There are no wrong ways to proceed as Fallout 3 is all about your Karma level. You can be as good or bad as you want, provided you're willing to deal with the consequences either way. Blowing up the town sets you back quite a bit with St. Peter at the pearly gates, but there is something satisfying about pushing that big red button and watching the town go boom.

Wolfenstein II's Sadistic Old Yeller

Machine Games' take on Wolfenstein has given the rebooted franchise an actual heart, having developed protagonist BJ Blazkowicz into a fully realized hero instead of a disembodied head. The surrounding cast helps ground BJ into someone that you actually believe and want to rally around for his beliefs, rather than just because the game says he's a hero. That's what makes an early moment in Wolfenstein II: The New Colossus so devastating.

For the first time in the new canon, players are given a glimpse into BJ's early life in Texas. There, we discover young BJ was the child of a strict, racist southern father and a loving Jewish immigrant mother. His father blames all the trouble in the world on BJ's mother, the African-American populace of the town, and everyone else that's not a white man. Mr. Blazkowicz lashes out at BJ and his mother in expected ways, but after learning BJ befriended a young black girl, he snaps.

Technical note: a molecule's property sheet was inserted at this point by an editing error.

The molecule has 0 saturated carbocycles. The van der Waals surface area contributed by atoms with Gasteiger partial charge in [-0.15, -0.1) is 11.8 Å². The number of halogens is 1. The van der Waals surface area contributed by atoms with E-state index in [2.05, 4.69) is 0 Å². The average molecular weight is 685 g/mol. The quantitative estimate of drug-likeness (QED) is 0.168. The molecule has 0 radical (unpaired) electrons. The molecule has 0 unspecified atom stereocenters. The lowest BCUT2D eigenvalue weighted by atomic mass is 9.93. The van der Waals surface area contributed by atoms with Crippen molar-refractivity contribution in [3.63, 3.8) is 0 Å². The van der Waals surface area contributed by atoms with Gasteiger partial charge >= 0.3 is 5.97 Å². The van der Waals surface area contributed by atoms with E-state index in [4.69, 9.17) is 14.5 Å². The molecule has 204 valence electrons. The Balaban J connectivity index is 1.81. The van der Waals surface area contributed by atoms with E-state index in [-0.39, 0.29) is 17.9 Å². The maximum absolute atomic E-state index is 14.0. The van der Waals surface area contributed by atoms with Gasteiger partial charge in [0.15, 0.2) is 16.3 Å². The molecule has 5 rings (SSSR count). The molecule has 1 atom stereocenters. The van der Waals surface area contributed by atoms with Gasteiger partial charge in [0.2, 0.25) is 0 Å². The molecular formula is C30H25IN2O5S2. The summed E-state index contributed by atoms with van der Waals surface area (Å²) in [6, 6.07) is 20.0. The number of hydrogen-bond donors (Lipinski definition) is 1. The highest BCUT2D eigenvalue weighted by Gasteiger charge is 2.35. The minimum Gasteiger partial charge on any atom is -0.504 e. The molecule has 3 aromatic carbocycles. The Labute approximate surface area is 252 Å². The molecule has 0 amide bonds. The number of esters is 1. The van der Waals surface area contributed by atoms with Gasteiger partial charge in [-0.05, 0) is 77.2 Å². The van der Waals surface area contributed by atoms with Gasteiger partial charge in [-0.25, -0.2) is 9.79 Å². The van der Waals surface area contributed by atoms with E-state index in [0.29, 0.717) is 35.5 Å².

As punishment, BJ's dad drags him to the basement and puts a shotgun in his hands. The father then lures the family dog into the room, and he directs BJ to shoot the dog. Players can aim away and shoot the wall, but BJ's father still ends the puppy himself, claiming BJ was too weak to be a real man anyway. It's a disturbing snapshot of reality in an otherwise over-the-top game, and one that makes a late-game family reunion that much more meaningful.

A Fable to Remember or Regret

As one of the pioneers of video game morality, the Fable series made player choice a major part of each of the franchise's three core games. Though all the Fable entries allowed you some semblance of life-changing decisions, it's Fable II's final choice that has stuck with players the longest.

After battling your way through the world to get to the Spire, your hero finally confronts the villainous Lucien. Here, you get the showdown with the big bad you've been working towards the entire game, and after finishing Lucien off (or letting the Reaver do it for you), the immortal sister of the original Fable's hero, Theresa, offers you one of three wishes. You can either bring everyone in the world back to life, sacrificing yourself in the process; bring back your family and dog at the expense of all those souls who worked on the Spire; or take an inordinate amount of money and retire as a hero that everyone in the world hates.